Right now, financial planning and talking about financial wellbeing is ever more important as we head into a cost of living crisis. After all, none of us would ever plan to be in debt or actively choose not to be able to make ends meet financially.
This guide will help you to evaluate your personal finances and direct you to sources of information & support, including the Bank Workers Charity who offer a range of services and help to current and former bank workers (including partners and dependents).
So, let's get stuck in and talk about personal finances.
What do we actually mean by 'cost of living crisis'?
Most of you will have heard at least some references to the cost of living crisis, but you may not know exactly what this means.
The cost of living crisis refers to the fall in what we call ‘real’ incomes - that's the actual spending power you have once your household income has been adjusted for inflation and tax. Since late 2021, the combination of high inflation and tax increases has meant a decrease in our spending power as wages aren't keeping up with inflation. In effect, when we accept pay increases below the rate of inflation, we're accepting a pay decrease.
Although the government has stepped in to try and soften the blow for households, the fact is that prices are rising fast and our income isn't keeping up. And prices and inflation aren't expected to drop any time soon.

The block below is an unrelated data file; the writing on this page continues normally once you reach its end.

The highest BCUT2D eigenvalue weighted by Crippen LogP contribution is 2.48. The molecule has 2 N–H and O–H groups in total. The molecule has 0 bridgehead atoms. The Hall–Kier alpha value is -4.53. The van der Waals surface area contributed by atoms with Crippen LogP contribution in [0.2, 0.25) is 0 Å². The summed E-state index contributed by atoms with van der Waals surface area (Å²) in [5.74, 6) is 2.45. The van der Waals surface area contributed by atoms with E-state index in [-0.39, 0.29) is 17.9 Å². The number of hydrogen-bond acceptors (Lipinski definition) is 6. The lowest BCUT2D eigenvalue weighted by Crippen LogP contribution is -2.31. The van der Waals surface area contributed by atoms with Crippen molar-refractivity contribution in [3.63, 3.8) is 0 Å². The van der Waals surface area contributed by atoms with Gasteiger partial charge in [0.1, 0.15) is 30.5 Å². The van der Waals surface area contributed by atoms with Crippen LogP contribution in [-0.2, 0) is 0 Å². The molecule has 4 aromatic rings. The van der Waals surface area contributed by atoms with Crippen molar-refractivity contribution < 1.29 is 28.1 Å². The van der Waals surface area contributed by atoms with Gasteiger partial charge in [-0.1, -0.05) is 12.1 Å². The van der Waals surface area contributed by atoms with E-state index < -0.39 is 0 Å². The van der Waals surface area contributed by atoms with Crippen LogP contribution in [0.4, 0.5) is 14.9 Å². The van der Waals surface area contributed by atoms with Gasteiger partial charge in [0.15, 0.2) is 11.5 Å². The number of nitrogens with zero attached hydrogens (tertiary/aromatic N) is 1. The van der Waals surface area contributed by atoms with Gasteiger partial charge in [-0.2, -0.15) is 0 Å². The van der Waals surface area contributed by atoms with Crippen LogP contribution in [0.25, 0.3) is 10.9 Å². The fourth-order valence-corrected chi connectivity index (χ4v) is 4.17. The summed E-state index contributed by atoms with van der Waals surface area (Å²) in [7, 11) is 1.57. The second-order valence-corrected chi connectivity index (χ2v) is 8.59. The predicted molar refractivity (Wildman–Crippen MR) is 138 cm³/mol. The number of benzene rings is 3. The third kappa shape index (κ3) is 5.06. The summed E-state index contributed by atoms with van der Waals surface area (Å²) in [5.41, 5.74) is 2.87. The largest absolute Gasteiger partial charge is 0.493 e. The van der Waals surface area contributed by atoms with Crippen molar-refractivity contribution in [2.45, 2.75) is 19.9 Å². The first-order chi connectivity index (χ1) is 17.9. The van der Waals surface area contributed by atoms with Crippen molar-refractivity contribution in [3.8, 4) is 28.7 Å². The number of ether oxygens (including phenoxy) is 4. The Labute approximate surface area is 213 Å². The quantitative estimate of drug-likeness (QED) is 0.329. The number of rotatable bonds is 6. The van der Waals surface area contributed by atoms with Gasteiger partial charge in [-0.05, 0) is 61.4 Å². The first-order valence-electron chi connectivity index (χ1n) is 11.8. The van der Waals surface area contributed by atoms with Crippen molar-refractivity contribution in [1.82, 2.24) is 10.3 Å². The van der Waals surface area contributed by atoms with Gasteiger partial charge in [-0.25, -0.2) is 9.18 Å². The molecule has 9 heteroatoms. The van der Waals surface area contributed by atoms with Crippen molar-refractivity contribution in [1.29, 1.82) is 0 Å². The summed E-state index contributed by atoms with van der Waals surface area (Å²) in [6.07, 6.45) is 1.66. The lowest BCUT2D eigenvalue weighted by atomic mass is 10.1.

Running a car, heating a household, feeding a household - all of these are becoming more expensive, and we're seeing a squeeze on the spending money we have available after paying all our bills. Everyone is hit by this squeeze, but it has a disproportionate impact on those in low paid work - for example, lower income households spend a greater proportion of their income on fixed costs like energy.
What is budgeting & why is it important?
Research shows that 39% of adults - that's 20.3 million people - don't feel confident managing their money. It's a rather startling fact.
Budgeting doesn't simply mean penny pinching and spending less, it means having a financial plan that allows you to live, work and do the things you enjoy, all while sticking within your spending means. In short, it means taking the time to ensure you don't spend more than you have available or can afford. Budgeting is also a useful way of setting out and visualising your progress towards short-term and long-term spending goals - such as a major purchase, buying that new pair of jeans you want, or having enough money to get through a month without reach for a credit line.